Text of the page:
After so many years, are you still sure about your decision to remain in the shadows?

“Remain in the shadows” is not an expression I like. It savors of plots, assassins. Let’s say that, fifteen years ago, I chose to publish books without having to feel obliged to make a career of being a writer. So far, I haven’t been sorry about it. I write and I publish only when the text seems of some value to me and to my publishers. Then the book makes its way, and I go on to occupy myself with something else. That’s it, and I don’t see why I should change my behavior.

How do you feel about the questions that are raised about your identity—are you amused, irritated, or something else?

They are legitimate, but reductive. For those who love reading, the author is purely a name. We know nothing about Shakespeare. We continue to love the Homeric poems even though we know nothing about Homer. And Flaubert, Tolstoy, and Joyce matter only if a talented person changes them into the subject of an opera, a biography, a brilliant essay, a film, a musical. Otherwise they are names, that is to say labels. Why would anyone be interested in my little personal story if we can do without Homer’s or Shakespeare’s? Someone who truly loves literature is like a person of faith. The believer knows very well that there is nothing at all at the bureau of vital statistics about the Jesus that truly counts for him.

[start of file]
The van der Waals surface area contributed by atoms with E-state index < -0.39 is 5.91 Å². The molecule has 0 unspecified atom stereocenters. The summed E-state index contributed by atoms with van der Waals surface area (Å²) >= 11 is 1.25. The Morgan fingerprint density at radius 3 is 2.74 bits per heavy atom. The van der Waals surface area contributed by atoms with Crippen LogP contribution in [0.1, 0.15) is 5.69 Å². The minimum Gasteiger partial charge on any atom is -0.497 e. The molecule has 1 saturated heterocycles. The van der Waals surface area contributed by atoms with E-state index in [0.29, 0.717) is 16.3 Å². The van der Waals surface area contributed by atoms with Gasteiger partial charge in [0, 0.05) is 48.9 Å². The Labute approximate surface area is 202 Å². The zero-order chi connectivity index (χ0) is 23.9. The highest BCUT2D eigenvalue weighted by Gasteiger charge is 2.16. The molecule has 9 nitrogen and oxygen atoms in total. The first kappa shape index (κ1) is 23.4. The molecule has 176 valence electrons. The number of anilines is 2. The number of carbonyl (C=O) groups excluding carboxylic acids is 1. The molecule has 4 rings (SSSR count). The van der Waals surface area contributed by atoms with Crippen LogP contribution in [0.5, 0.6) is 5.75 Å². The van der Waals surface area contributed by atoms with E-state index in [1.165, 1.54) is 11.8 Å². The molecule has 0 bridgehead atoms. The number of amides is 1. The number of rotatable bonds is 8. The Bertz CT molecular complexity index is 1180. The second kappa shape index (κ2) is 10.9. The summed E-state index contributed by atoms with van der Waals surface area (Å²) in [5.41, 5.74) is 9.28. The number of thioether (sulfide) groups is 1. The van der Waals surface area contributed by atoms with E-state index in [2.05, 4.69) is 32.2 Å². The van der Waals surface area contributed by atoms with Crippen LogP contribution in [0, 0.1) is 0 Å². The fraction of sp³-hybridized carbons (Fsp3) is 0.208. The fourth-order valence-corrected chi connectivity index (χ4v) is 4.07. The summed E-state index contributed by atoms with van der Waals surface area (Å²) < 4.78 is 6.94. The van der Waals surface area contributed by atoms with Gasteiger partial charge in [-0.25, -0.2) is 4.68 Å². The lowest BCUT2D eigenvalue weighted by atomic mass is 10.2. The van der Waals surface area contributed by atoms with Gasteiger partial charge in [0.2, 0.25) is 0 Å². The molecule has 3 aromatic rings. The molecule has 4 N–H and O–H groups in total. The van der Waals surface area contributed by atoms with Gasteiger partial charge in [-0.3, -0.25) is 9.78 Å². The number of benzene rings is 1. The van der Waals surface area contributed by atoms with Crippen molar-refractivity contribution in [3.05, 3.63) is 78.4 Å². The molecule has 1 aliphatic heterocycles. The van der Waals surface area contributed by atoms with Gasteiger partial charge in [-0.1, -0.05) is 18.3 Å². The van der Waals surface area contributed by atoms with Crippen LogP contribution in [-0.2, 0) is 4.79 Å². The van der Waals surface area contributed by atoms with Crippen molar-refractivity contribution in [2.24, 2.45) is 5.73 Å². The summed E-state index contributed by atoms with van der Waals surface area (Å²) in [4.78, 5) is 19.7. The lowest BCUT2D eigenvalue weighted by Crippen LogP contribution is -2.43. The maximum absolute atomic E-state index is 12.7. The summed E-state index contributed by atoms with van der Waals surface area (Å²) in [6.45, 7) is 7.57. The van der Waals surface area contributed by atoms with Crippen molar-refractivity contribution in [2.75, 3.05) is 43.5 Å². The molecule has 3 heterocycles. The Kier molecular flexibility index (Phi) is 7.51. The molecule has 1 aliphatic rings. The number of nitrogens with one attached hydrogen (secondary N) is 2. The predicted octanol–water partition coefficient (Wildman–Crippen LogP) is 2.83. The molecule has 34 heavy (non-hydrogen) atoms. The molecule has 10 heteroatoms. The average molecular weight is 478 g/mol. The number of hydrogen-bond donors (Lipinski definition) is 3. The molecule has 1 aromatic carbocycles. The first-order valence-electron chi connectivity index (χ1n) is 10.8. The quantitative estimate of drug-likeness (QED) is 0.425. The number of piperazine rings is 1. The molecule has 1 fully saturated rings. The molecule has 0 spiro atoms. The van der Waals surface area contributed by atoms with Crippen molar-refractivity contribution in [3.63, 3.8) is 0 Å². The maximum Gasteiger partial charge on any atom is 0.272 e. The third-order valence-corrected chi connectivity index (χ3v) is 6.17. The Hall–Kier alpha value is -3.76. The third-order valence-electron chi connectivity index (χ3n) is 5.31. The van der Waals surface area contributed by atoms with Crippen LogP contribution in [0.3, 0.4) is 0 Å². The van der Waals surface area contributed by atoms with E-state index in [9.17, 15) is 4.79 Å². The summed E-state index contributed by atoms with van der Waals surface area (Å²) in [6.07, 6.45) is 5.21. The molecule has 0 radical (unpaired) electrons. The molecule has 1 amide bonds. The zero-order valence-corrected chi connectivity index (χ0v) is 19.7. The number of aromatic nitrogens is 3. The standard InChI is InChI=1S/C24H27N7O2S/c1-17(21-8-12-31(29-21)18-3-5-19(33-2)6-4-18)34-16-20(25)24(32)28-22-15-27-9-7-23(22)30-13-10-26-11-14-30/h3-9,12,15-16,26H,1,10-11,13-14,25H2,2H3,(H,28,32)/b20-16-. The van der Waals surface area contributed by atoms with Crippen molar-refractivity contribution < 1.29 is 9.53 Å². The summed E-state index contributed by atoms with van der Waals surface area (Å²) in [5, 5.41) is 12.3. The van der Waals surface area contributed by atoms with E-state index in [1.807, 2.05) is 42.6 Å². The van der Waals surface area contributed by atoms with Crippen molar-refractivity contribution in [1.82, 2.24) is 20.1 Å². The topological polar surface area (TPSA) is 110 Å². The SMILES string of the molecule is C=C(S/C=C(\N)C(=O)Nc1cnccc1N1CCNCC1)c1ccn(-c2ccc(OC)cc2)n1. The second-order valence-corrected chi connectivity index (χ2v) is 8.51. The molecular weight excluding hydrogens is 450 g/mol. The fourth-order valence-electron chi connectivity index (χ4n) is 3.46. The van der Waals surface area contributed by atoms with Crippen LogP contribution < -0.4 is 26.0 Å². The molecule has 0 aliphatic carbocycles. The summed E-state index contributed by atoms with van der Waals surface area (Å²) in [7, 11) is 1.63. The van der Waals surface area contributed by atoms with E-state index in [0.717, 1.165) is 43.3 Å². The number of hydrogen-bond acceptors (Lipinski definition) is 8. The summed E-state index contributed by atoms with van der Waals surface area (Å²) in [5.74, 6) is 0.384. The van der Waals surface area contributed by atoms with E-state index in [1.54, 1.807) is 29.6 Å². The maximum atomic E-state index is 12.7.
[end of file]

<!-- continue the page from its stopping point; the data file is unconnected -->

At Guernica, an early excerpt from Fragments: On Writing, Reading, and Absence, a collection of Elena Ferrante’s letters, and interviews with her, due out in January.

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‘Writing Is Selection’: John McPhee on the Art of Omission

Photo by Jenny Kaczorowski via Flickr

Writing is selection. Just to start a piece of writing you have to choose one word and only one from more than a million in the language. Now keep going. What is your next word? Your next sentence, paragraph, section, chapter? Your next ball of fact. You select what goes in and you decide what stays out. At base you have only one criterion: If something interests you, it goes in—if not, it stays out. That’s a crude way to assess things, but it’s all you’ve got.

-John McPhee, writing in the The New Yorker, on the art of “greening,” or whittling down your writing, and deciding what to leave out.